Northampton man explains why he returns his Eagle Scout award
To the editor:
My Eagle Scout award was a community accomplishment. Teachers, neighbors, scout leaders and my parents helped me to earn merit badges, make possible the myriad details surrounding my Eagle project, organize all the things that a 15-year-old could not, and act as cheerleaders. On a December evening in 1979 they all came together — along with other Eagle Scouts, dignitaries and relatives — at St. Andrews Church in New London, N.H., to celebrate a wonderful accomplishment.
The news made the front page of the local paper and my Eagle Scout status still yields congratulations.
This week, I mailed my Eagle Scout award back to the Boy Scout headquarters in Texas in protest against their open intolerance of gays. I love my present community in western Massachusetts as I loved my community growing up in New Hampshire. I have more gay and lesbian friends than I can count. Like all my friends and family, they have supported me in good times and bad. They have helped my wife Kris and I raise our boys.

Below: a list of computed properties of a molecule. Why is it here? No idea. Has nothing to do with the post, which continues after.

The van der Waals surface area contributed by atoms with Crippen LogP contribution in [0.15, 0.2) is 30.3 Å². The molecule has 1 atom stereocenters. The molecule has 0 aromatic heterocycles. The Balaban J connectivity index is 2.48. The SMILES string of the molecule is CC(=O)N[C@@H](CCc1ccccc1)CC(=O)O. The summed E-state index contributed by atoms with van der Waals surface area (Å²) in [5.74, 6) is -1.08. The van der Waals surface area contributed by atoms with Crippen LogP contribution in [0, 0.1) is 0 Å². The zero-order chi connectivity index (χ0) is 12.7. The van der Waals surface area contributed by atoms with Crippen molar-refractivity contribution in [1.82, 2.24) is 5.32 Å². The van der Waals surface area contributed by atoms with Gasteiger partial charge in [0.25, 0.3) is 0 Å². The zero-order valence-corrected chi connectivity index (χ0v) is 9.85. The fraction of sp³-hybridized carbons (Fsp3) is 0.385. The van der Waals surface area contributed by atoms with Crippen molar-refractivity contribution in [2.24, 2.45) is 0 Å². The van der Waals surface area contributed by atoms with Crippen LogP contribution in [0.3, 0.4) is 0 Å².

The fact that they would be treated as anything but equal goes against my heart, and what I was taught by the high moral code of the Boy Scouts. So I returned my award to let the Scouts know that I value the Scout teachings of loyalty, kindness and moral strength so much that I’m willing to give up their greatest recognition to remind them of what is right.
I don’t believe this is a matter of conservative versus liberal leanings. I believe that all people are progressive (how would anything change and improve otherwise?), but sometimes change is slow. I know the Boy Scouts will come around, but they can save a lot of pain and repair their status as moral leaders the sooner they do.